Wikipedia's proof of Gauss's lemma requires this theorem:

If $(C \mid S\cdot T) \land \lnot \operatorname{invertible}(C)$, $C$ has a non-invertible divisor in common with at least one of $S$ and $T$.

I can prove it for a Bézout domain, but not a GCD domain. Can anybody help me?

Original text:

If the contents $c = c(ST)$ is not invertible, it has a non-trivial divisor in common with the leading coefficient of at least one of $S$ and $T$ (since it divides their product, which is the leading coefficient of $ST$).


2 Answers 2


FYI: a proof of Gauss's Lemma for GCD domains is given in Section 15.5 of these notes. (I don't claim any superiority to any other proofs you may have seen or discovered...)

  • $\begingroup$ That proof is actually identical to @Bill Dubuque's one. Now I see another proof based on $(ct,st)\mid(c,s)t \land (c,s)t\mid(ct,st)$… $\endgroup$
    – beroal
    May 11, 2011 at 17:04
  • $\begingroup$ @beroal Probably your "other" proof of the GCD distributive law is equivalent to the proof I gave above, except that you have torn it apart into two separate cases, one for each arrow direction. But that goes against the whole point of the proof - to unify both directions using the universal $\iff$ definition of the GCD, $\rm\ a\ |\ b,c\ \iff\ a\ |\ (b,c)\:.\:$ If you master this technique, all these proofs become quite trivial. See the links I gave. $\endgroup$ May 11, 2011 at 17:20
  • 1
    $\begingroup$ Note The proof in Pete's notes, excerpted from Haible: Gauss's Lemma without primes, 1990 is essentially the same as the OP's linked Wikipedia proof (attributed to Richman 1988). It's hinted exercise 1-6-8 in Kaplansky's Commutative Rings 1970, but is surely much older than that. It deserves to be better known that it can be proved more simply and more conceptually in the same way as the UFD case. I'll post this later when I have some spare time. $\endgroup$ May 11, 2011 at 18:17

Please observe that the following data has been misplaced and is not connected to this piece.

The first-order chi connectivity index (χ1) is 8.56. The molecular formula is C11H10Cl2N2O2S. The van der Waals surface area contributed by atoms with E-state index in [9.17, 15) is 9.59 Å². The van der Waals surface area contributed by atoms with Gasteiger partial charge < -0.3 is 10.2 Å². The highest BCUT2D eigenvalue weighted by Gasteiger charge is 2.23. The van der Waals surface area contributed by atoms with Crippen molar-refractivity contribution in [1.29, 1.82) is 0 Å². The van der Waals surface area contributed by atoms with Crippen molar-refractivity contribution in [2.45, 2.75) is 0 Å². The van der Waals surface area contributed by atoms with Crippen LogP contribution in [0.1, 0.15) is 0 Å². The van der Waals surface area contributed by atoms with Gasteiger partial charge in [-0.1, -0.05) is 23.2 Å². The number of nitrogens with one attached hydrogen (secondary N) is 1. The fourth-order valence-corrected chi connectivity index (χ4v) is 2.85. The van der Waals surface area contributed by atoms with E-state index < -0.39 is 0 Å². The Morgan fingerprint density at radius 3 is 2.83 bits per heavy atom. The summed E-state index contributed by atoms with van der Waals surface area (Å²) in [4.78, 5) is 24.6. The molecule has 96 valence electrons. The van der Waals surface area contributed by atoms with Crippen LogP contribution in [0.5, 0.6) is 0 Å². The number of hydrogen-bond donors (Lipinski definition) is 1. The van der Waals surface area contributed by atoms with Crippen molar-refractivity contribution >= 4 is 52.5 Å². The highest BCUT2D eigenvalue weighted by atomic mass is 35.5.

HINT $\ $ Simply apply Euclid's Lemma, i.e. $\rm\ (c,s)= 1,\ c\ |\ st\ \Rightarrow\ c\ |\ (ct,st) = (c,s)\:t = t\:.$

Alternatively if $\rm\ (c,s) = 1 = (c,t)\:$ then $\rm\ c\:|\:st\ \Rightarrow\ c\ |\ (cc,cs,ct,st) = (c,s)(c,t) = 1\:.$

Per request, here's a simple proof of the GCD distributive law $\rm\ (a,b)\:c = (ac,bc)\:.$

LEMMA $\rm\ \ (a,b)\ =\ (ac,bc)/c\quad$ if $\rm\ (ac,bc)\ $ exists $\rm\quad$ (GCD distributive law )

Proof $\rm\quad d\ |\ a,b\ \iff\ dc\ |\ ac,bc\ \iff\ dc\ |\ (ac,bc)\ \iff\ d|(ac,bc)/c$

The above proof uses the universal definitions of GCD, LCM, which often serve to simplify proofs, e.g. see a similar proof of the GCD * LCM law..

  • 1
    $\begingroup$ Can you please prove $(ct,st)=(c,s)t$? I see why $(c,s)t$ is a common divisor of $ct,st$, but why it is the greatest common divisor? $\endgroup$
    – beroal
    May 10, 2011 at 13:09
  • $\begingroup$ @beroal: this follows directly from the definition of 'ideal generated by', as $xct+yst=(xc+ys)t$. $\endgroup$ May 10, 2011 at 16:51
  • 1
    $\begingroup$ @wil No, GCD domains generally are not Bezout, i,e. finitely generated ideals needn't be principal. $\endgroup$ May 10, 2011 at 18:00
  • $\begingroup$ It turned out quite simple. Thanks. $\endgroup$
    – beroal
    May 11, 2011 at 17:05

Your Answer

By clicking “Post Your Answer”, you agree to our terms of service, privacy policy and cookie policy

Not the answer you're looking for? Browse other questions tagged or ask your own question.